Blanketing your horse in the winter months

Blanketing your horse in the winter months

Misty Kale

The winter months will be upon us before you know it and with the change in weather, the question to blanket or not to blanket is bound to come up. In this post, we will take a look at the pros and cons of blanketing and how to do it correctly.

If your horse has been allowed to grow a full winter coat, that winter coat is more than capable of keeping them warm provided they have shelter from the wet weather. If it’s raining out, the wet weather will flatten the hair coat and destroy those insulating qualities. In this case, you’ll need to make sure you have a well rated water-proof winter blanket or a shelter for your horse to stand under. Similarly, if your horse has even a light blanket/sheet on, the hair will no longer be able to stand up and will lose all of its insulating qualities. You shouldn’t put just a light blanket on – you really need to go all the way with a fully rated winter blanket, have blankets available for different temperatures or let them grow out a hair coat.

If your horse has been body clipped or has not grown a full coat, they will probably need to be blanketed during the really cold months.

Plenty of responsible horse owners have happy horses without blankets. There are, however, some prerequisites to this strategy.

  1. Your horse needs a full winter coat to protect them from the elements.
  2. Your horse should have some sort of shelter. A three-sided shed is quite adequate. You may be able to use a windbreak in the form of a wall or line of trees.  Three sided sheds should be south facing and big enough to allow room for all horses into the shed. Check out our blog about shelters here: https://www.hoof-it.com/blogs/hoof-it/does-your-horse-really-need-a-shelter you can also check out our blog about preparing your horse for winter here: https://www.hoof-it.com/blogs/hoof-it/horse_winter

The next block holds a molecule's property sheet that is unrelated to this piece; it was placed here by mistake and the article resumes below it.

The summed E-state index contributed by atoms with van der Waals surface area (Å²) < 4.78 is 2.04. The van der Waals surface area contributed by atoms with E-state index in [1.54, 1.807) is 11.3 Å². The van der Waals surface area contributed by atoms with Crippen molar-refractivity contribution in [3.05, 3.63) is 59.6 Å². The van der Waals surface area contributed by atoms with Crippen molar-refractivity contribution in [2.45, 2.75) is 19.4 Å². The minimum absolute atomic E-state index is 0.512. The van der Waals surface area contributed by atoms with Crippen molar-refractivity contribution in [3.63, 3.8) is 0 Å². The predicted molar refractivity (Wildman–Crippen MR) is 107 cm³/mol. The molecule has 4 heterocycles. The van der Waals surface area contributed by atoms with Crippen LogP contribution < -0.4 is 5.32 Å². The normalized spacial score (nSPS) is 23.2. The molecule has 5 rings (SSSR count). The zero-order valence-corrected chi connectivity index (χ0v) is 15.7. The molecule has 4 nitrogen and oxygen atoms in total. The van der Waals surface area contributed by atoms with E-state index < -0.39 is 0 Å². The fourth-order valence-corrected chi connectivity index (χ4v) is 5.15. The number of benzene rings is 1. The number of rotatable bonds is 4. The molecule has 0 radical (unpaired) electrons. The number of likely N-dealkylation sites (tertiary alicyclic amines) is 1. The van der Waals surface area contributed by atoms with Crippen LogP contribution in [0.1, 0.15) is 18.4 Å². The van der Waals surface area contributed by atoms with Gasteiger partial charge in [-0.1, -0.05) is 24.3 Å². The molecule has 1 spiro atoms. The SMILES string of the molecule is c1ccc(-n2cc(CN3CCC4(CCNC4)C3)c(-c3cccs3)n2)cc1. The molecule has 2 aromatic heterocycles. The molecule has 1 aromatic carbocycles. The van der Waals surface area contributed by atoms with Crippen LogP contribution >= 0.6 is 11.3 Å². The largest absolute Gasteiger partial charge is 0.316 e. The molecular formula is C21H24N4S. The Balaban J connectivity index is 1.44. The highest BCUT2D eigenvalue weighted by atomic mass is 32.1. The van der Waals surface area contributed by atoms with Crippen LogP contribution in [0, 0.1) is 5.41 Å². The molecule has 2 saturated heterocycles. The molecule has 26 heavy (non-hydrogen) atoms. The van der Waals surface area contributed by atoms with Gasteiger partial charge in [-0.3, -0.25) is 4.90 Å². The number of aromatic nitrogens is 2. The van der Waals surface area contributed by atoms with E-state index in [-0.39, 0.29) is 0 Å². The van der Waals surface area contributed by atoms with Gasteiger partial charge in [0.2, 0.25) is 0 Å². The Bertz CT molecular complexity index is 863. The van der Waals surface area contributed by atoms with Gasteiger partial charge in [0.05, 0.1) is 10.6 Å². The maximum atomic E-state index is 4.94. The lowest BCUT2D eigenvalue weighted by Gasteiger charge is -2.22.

3. Is the weather going to be wet? If so, that rain will wet down the horse’s hair coat. Once that coat is laying flat, it loses its insulating qualities. You’ll probably need a waterproof blanket unless your horse uses a shed consistently.
  4. They need to have plenty of water. Make sure it is easily accessible and not frozen over.
  5. They need to have plenty of forage available. Your forage can be in the form of long stem hay or hay cubes or various other forage sources, but it needs to be available because foraging keeps them warm. You can read what Dr. Howard Ketover says about feeding your horse in the winter to understand why forage is so important.
  6.  Your horse's age matters. Your horse may need a blanket if they’re very young or very old.  The very young and the very old may require blanketing to help them maintain their body temperature. Blanketing is also very important if your horse has been ill or is in poor body condition.                      

GETTING THE RIGHT BLANKET

  1. It should be well fitted so that they don’t rub at the withers or the shoulders.
  2. The blanket straps should be fitted close to their body so that they don’t get their legs tangled and it limits the blanket from slipping and rubbing.
  3. It needs to be rated for the weather they’re turned out in. If they’re rated for colder weather, they may get warm and start sweating. If they’re wearing a blanket that’s not rated heavily enough for the cold weather that they’re in, then that blanket is laying their hair coat down and is probably doing them more damage than good in terms of keeping them warm.  This may mean that you need to have more than one blanket for the fall and winter seasons.
  4. If your horse is out in the rain or sleet, they should be in a waterproof blanket. That may be a waterproof sheet that’s thrown over a heavier blanket or a waterproof blanket. Again, if they get soaked through the blanket, they lose the insulating ability of the blanket as well as the hair coat.
  5. The blanket should be checked and removed every couple of days. You’ll need to do this to make sure it is still fitting the way it should, and so that you can check the horse’s body condition under the blanket to make sure they haven’t lost too much weight in the cold weather.

Taking these steps will ensure that your horse is warm and healthy through the winter months.

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